It is important to find a durable chewing toy made of the right materials. Otherwise, your Goldendoodle may chew through them quite quickly. Below are two recommended chew toy brands for your beloved pooch.

The brand Youngever sells 8 chew toys in a pack, consisting of durable toys made of rubber and rope. The toys come in a bag as well, so you can keep them tidy and organized if you’re ever traveling with your Goldendoodle.

Another highly recommended chew toy is the Kong for dogs. The Kong is a rubber chew toy with a hollow in the middle, which you can stuff with food, paste, or even leave empty. This is specifically for the Goldendoodle bunch’s extreme chewers, the dogs that tend to be destructive with their chewing habits. The Kong comes in various sizes tailored to the size of your dog. They are mainly made of rubber, but each type of Kong has a specific type of rubber to cater to your dog’s age. For example, the Puppy Kong and Kong seniors are made of a softer kind of rubber for puppies’ developing teeth and older dogs’ more sensitive teeth and gums, respectively.

Puzzle toys

In addition to chew toys that help keep a dog occupied, another exercise equipment for your Goldendoodle would be puzzle toys. As aforementioned, the Goldendoodle inherits the intelligence from its parent breeds. It’s impressive what they can do when given the right stimulant through exercise and training.

Puzzles help dogs exercise their mental abilities and sharpen their skills in problem-solving. As Goldendoodles are inherently brighter than other breeds, you can choose puzzle toys that are more difficult to solve, as they pose more of a challenge for the pooch. More challenging puzzles for your Goldendoodle include the following toys.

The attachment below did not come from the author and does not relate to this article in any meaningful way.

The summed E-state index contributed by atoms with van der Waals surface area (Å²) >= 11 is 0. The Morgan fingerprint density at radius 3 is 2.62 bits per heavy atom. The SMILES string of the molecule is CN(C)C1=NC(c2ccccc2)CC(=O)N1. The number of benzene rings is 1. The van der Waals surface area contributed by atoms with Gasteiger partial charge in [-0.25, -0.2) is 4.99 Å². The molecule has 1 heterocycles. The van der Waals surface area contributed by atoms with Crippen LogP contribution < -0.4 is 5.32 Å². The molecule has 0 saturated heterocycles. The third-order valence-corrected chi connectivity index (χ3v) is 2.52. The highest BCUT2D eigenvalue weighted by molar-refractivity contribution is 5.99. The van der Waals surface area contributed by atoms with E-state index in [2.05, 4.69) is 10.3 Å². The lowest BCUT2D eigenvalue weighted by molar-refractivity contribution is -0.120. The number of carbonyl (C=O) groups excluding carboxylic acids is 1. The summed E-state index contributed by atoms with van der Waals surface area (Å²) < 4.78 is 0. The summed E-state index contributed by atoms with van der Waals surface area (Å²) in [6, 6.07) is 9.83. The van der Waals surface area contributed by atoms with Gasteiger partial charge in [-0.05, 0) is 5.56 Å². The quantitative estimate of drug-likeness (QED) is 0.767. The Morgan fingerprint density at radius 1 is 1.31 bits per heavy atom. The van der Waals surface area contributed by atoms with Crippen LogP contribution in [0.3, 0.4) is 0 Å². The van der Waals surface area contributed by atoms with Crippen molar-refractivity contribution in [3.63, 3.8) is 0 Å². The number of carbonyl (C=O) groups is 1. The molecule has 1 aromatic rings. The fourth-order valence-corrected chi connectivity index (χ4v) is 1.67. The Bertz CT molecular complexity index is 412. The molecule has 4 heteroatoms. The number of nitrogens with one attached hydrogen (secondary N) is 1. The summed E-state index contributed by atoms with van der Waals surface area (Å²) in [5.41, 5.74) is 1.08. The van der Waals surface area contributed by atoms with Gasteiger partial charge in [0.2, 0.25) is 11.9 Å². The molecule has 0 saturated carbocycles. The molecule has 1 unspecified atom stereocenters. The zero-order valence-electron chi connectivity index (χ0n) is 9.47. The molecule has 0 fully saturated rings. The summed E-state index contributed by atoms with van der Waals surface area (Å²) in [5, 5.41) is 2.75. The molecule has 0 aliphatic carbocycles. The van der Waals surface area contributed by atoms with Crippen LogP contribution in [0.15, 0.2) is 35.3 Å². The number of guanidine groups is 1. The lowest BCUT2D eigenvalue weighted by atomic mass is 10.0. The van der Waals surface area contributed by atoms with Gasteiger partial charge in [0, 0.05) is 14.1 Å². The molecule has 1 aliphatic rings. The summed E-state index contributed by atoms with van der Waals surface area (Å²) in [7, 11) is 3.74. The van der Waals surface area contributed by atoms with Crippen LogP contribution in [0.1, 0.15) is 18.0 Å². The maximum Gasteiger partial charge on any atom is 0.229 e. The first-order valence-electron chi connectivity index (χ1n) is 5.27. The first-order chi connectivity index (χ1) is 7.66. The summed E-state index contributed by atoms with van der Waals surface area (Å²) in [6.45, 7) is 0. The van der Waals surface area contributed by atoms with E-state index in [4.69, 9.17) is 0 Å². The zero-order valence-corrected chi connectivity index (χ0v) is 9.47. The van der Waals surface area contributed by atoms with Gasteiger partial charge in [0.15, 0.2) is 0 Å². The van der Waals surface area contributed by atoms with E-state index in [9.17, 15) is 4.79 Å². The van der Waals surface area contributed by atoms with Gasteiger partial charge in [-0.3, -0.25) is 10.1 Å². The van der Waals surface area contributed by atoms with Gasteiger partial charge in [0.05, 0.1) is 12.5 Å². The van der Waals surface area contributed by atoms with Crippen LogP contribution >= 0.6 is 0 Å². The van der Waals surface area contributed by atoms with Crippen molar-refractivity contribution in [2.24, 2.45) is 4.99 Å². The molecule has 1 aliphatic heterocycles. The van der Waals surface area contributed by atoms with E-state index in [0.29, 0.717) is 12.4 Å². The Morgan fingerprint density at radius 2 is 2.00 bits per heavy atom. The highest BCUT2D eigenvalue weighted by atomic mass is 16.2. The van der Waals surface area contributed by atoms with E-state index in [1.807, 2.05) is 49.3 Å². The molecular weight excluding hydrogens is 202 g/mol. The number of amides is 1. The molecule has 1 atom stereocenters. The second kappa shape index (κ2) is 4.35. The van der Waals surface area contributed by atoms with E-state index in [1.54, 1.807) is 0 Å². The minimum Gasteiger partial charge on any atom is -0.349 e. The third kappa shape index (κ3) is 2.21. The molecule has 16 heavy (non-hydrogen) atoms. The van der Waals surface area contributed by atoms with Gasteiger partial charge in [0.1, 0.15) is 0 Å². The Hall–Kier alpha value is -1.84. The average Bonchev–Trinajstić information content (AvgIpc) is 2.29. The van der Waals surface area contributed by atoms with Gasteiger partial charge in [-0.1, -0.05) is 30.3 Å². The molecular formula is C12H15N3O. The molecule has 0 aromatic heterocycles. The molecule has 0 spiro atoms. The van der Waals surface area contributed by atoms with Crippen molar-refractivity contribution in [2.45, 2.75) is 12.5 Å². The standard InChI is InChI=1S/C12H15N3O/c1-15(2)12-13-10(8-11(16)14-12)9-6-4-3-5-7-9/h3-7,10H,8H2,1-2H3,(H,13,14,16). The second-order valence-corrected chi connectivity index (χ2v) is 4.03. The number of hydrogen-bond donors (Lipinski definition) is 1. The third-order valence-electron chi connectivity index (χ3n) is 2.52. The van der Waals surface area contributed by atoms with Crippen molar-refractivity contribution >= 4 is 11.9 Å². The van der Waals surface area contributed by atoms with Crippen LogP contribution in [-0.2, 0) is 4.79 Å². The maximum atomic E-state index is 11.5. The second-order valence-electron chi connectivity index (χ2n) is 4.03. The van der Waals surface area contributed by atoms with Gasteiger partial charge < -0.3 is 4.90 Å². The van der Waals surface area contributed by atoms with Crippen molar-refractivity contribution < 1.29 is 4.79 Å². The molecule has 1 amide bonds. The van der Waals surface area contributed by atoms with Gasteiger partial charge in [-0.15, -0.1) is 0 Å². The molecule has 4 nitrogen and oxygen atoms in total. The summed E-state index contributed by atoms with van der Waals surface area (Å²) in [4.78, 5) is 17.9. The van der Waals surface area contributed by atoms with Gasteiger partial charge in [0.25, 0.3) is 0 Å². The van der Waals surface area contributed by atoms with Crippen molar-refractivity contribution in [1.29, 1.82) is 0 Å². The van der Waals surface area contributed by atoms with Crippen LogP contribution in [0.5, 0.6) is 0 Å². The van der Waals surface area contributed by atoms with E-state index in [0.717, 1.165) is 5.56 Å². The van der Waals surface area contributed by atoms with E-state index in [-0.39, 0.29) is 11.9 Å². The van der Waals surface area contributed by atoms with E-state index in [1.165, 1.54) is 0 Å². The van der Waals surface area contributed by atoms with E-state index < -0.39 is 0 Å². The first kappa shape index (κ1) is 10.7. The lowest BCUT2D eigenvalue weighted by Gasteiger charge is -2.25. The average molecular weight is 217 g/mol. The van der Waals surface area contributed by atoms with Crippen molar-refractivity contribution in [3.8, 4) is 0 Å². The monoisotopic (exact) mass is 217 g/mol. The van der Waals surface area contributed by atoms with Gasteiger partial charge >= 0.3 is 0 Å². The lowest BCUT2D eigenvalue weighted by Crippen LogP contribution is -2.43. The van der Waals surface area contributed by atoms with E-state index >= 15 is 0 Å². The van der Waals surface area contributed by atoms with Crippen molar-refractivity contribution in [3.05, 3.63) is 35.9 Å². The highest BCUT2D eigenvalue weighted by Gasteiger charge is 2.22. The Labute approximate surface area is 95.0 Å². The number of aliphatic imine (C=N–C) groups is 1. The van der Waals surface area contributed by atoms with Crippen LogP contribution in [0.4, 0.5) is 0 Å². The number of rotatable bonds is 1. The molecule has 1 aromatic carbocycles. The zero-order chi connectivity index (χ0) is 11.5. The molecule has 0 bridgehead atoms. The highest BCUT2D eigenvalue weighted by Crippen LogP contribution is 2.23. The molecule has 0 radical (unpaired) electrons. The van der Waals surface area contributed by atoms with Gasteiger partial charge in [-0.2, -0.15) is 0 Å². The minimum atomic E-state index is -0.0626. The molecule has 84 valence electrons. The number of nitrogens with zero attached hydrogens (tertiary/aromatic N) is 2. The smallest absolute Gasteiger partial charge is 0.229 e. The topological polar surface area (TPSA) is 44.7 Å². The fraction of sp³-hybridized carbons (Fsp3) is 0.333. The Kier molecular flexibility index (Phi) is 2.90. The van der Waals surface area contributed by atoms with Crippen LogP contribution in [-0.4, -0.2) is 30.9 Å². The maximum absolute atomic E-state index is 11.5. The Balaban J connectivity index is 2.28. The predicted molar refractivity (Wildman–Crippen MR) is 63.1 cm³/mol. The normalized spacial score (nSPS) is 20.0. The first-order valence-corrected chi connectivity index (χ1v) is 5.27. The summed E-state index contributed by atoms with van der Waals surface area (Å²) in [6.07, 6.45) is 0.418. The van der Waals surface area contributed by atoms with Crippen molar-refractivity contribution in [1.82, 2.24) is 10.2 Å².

The Tornado Puzzle is a great toy for the Goldendoodle, with levels of difficulties you, as the owner, can set for your dog. The toy is made of three layers attached. They spin on an axis and have four compartments per level. To create a challenge for your Goldendoodle, place a dog treat in each compartment on every level. Your dog will have to spin the levels around to find the treats. You can increase the difficulty for your dog by covering the treats with the bone puzzle pieces that come with the Tornado so that they would have to remove the puzzle piece to get to the treat. The Tornado’s consistent spinning movements engage your dog. Solving the Tornado can also slow down dogs when they eat, especially for dogs that gobble through their kibble. 

Another great puzzle toy to train your pooch’s problem-solving skills is the Tug a Jug. This toy consists of a jug with a dental gum lid and an attached rope. If you fill the jug with kibble, it will be a puzzle for your dog to solve. Otherwise, if you leave it empty, it can serve as a chew toy. This makes the Tug a Jug great because it’s multi-purpose. When the rope on the jug is pulled a certain way, it releases the treats inside. Your Goldendoodle would have to work out the exact angle and force to pull the rope if they want the treats. 

Doggy treats

Seeing as the above puzzle toys involve using treats, we thought we would also recommend you some of the choicest doggy treats to help your Goldendoodle in its quest to solve its puzzles. While treats are not technically a piece of equipment, they can also help with house training and learning new tricks, which is useful, especially if you’ve recently gotten a new Goldendoodle.